Working to Make More Cities “Smart Cities”

Sep262016

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Sokwoo Rhee at GCTC Tech Jam
Sokwoo Rhee (far left) sitting down with an international group of GCTC participants at a Tech Jam in March 2016. Credit: C. Robinson/NIST

Guest blog by Sokwoo Rhee, Associate Director of the Cyber-Physical Systems Program at NIST

Three years ago, the National Institute of Standards and Technology teamed with US Ignite to launch the Global City Teams Challenge (GCTC) to encourage collaborations that use Internet of Things-based solutions to tackle large-scale problems that reduce quality of life. We have seen this effort grow each year as more and more companies and communities seek to participate, and new partners bring new opportunities.

As part of its Smart Cities Week celebrations, today the White House announced the award of our first funds to support the effort, with grants totaling $350,000 for projects in four U.S. communities that address air pollution, provide flood prediction and improve delivery of city services. The Replicable Smart City Technologies grants support projects that will use the Internet of Things, which involves connecting smart devices and systems in fundamentally new ways. The goal is to create technology-based solutions that can be fine-tuned and then implemented by other communities.

All of these projects are notable for their replicability down the road. Once one city finds a solution that works well, it can be repeated in other places, reducing the cost of solving similar problems elsewhere.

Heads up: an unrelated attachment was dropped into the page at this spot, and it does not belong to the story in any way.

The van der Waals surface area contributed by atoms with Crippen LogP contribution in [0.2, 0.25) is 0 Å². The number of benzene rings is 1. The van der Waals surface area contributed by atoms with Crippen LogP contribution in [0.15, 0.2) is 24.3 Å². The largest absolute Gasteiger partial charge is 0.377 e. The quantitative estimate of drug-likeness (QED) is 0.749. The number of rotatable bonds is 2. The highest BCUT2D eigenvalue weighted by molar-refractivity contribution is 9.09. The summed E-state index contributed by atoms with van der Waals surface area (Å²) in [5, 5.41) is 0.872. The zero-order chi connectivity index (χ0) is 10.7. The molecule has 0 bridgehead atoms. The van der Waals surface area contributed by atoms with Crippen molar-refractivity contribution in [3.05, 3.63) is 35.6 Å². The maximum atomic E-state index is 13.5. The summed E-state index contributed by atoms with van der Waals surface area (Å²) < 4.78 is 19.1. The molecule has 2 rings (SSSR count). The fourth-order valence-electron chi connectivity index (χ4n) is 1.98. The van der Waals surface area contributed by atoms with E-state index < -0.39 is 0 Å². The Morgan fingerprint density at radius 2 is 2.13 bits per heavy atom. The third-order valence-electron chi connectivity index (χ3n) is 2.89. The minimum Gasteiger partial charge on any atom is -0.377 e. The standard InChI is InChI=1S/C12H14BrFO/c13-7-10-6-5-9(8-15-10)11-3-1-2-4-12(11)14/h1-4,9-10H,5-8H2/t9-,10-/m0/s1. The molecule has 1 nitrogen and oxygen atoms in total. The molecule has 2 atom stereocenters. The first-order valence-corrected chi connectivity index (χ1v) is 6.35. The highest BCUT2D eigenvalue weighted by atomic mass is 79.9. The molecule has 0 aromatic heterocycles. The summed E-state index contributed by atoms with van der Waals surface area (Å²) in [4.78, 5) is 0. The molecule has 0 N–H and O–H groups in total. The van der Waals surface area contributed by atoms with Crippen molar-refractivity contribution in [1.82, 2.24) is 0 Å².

Portland, Oregon, will deploy and test low-cost air quality sensors to measure urban air pollution. The project will produce a framework for using these types of sensors for urban air quality applications in monitored networks, and it will share these guidelines to help other cities implement similar sensor networks.

Montgomery County, Maryland, will enhance its Safe Community Alert Network (SCALE) project, which aims to ensure a safer environment for residents by using Wi-Fi enabled sensors to alert first responders to an emergency—a job that previously was accomplished only with phone calls. With the help of advanced sensor technology, elderly residents would no longer need to fear a fall, and families would no longer fall victim to a smoke detector with a dead battery. The county will take the prototype platform into a new stage of development that will allow it to be replicated in other communities.

Bellevue, Washington, will create dashboard-style internet interfaces for sharing data among city departments, and in the future, with the public. The ultimate goal is to enable city staff to leverage real-time data in their daily activities to improve efficiency and effectiveness. Bellevue will use an open, standards-based architecture to improve city-wide interconnectivity of department systems, including police and fire, civic services, transportation, utilities, and information technology.

Newport News, Virginia, will develop computer models to predict urban flood events. The project will create its models using water-level sensors and crowd-sourced data, and it will add a predictive modeling tool to plan emergency responses. This project is a collaboration between the Virginia Institute of Marine Science and eight partner cities in the Hampton Roads region. Some partner cities, such as the City of Norfolk, are working on a broader resilience strategy, so this project will help increase situational awareness of storm events for the entire region. 

Until now, GCTC has focused on drawing attention to the challenges and potential of smart city technologies, and helping to create collaborations around the world. These grants will help to ensure that a wider set of communities can take advantage of the creative work GCTC has produced and perhaps someday soon, many more of our cities will be smart.

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Last updated: 2016-09-26 16:37

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